For 355 days a year this little piece of Flushing Meadow Park doesn’t look like very much. But for 10 days, and perhaps just a little more, each April it becomes something quite wonderful. All that planes that soar in and out of LaGuardia airport close by, just might see out of the ordinary, is a momentary puzzling flash of blue and white plastic tarpaulin as they cross over this fragment of a New York City park.
Depending on how kindly you look down upon it, there is a wide assortment of landscaping here even at the best of times. Some tired patches of dirt, crumpled roadway, great swaths of lawn, and trees spreading their towering canopies across the pathways. Depending upon where you sit in a plane that crosses over, you just might catch a brief glimpse of it all.
But how is it possible, when you are soaring past, can you really tell at all what it is that you are seeing just beneath your window, and more importantly, know at all about the marvelous things that happen here over those 10 sweet hard days each Spring.
A few days ago the construction of the 6 and 10 day village began in earnest
To see how it all comes together is a miracle in and of itself… Bipin is the main manager of the building and Rupantar the Captain of the Sri Chinmoy marathon team.
In the beginning it is hard to visualize just how it all will look
There is so many things that have to be done it is hard to imagine how it all can get done in time.
On one night it rained and snowed. There was lots of evidence that this happened.
Rupantar spent the night there guarding the equipment. At some point the heater of his car stopped working… He said he did not feel cold.
Within hours things start to take real shape.
There are plans to follow
Still always lots of good old fashioned hard work.
The runners slowly start to appear, to set up their tents. Kaneenika will be part of the 10 day race.
But many things have to be taken care of to make the village work, and thus the race.
Fred Davis lll is definitely here
There is a fence around it all.
As each hour passes more tents go up.
Lots of details, big and small.
Then in one day it looks like a place one can have a cup of tea
Nipura is responsible for all the food at the race. “This year I am endeavoring to make sure that the runners get to have hot food all of the time. We are also providing lunch this time for everybody on the first day.” She is not certain of the total figures just yet, but in her mind, she is catering for 143 people.”
It is at this moment 24 hours before the 10 day race starts. “We have the most awesome team. Everybody is just doing their thing. It is great. We are all restaurant workers.”
She tells me that she has no set menu but basically improvises her menu and food selection as each day comes and goes. Tomorrow, if you are interested, lunch will consist of macaroni and cheese along with a Greek salad.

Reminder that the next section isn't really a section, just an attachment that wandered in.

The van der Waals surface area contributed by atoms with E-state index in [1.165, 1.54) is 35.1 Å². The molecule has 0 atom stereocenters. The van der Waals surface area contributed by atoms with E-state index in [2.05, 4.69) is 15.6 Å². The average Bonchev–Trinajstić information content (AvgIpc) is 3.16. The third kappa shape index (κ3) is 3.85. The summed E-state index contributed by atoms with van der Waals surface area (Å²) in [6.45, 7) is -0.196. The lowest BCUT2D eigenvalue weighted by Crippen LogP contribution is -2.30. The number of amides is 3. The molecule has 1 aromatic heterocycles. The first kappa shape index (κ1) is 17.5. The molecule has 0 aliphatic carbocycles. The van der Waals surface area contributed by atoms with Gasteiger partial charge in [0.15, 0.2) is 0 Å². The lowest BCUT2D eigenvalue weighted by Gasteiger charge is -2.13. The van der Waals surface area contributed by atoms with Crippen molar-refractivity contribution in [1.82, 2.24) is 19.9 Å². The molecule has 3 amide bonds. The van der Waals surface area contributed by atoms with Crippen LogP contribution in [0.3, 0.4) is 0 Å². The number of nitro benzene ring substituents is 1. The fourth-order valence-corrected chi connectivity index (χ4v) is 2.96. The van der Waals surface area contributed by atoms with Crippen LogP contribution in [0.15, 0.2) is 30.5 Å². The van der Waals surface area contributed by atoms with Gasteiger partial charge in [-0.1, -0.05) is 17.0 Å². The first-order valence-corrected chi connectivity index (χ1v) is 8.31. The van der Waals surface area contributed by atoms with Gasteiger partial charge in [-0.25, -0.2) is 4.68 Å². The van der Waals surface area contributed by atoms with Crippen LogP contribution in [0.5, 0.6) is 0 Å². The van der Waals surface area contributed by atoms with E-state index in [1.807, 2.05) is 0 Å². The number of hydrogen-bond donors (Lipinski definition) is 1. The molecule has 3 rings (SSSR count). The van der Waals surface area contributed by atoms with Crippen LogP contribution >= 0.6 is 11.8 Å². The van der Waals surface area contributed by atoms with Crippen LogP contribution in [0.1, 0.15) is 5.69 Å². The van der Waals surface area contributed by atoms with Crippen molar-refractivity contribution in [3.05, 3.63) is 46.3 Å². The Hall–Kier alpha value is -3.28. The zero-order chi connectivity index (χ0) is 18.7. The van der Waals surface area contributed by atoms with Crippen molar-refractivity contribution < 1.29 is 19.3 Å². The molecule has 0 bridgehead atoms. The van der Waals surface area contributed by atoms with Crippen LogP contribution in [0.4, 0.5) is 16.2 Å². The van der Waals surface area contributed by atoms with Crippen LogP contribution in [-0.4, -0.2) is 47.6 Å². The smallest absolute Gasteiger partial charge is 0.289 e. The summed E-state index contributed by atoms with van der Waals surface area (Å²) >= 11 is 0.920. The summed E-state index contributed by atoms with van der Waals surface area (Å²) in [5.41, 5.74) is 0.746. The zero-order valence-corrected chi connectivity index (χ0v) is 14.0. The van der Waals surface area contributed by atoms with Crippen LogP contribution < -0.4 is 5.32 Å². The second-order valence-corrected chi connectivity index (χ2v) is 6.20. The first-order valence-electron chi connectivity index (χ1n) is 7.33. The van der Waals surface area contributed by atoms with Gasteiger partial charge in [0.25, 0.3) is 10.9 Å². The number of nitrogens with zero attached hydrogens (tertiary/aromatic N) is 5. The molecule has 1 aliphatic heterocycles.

When asked if any of this scares her. She says, “I don’t really think about it to be honest. I plan it all right from when the race ends. I am thinking about it the whole year.”
Click To Play Interview:
Karnayati making a sign for her table.
Kumar from Nepal is back
Adrian is her for the first time to run the 10 day race….Also it is his first time in America.
Patanga from Brazil is running for the 2nd time. He tells me that before last years race he felt that his health had not been good. Despite this he was inspired to come and ran 360 miles over 10 days. In the end he felt better and more healthy then when he started.
Adrian has grand plans for his 10 day race. His goal is to run 100km a day and end up with 1 million meters over all.
“Stay happy all the time,” is the advice Patanga offers Adrian “Really enjoy it. That is why you came here. To find yourself and to find happiness within yourself. The rest will somehow work out.” When asked if anything surprised him when he ran last year. “I would say I had a surprise every half hour or so. All the time there is something changing. There is something good happening and something difficult happening. Everything is part of the race.”
I ask Patanga why he didn’t use the word ‘bad.’ He describes that after a while he didn’t look at things that way. “You start to assimilate and look at things as challenges.”
Adrain says about coming. “I tried not to come with any preconceptions. I want to experience it for myself. It is early days, I haven’t been here 24 hours yet. My experience right here is that there is a good community feel. People are looking out for each other. I am looking forward to it.”
“I think every one is here to challenge themselves. To find their limits. To go beyond those limits if possible. But like this gentleman here. You want to have fun. That is why you do it. This is what we train for. Just to enjoy the experience. It is a once in a lifetime opportunity.”
Karteek says, “People told me about this race and said it was a great experience. You should do it. It was in the back of mind. Maybe one day I will do it. On January the 1st I woke up and said….O maybe I should do that. Then the whole thing just took over. So I started training. I am hoping it will be a good experience. I would love to be able to do 50 miles a day for 6 days.”
I ask Adrian if there is anything he needs to do between and now and the start tomorrow. “I feel very relaxed. I think meeting you guys and helping me put my tent up and welcoming me has put me at ease.”
Click To Play Interview:
Only one competition
I appreciate, admire and adore,
And that competition
Is my daily self-transcendence
In God’s own Way.
Sri Chinmoy, Ten Thousand Flower-Flames, Part 29, Agni Press, 1982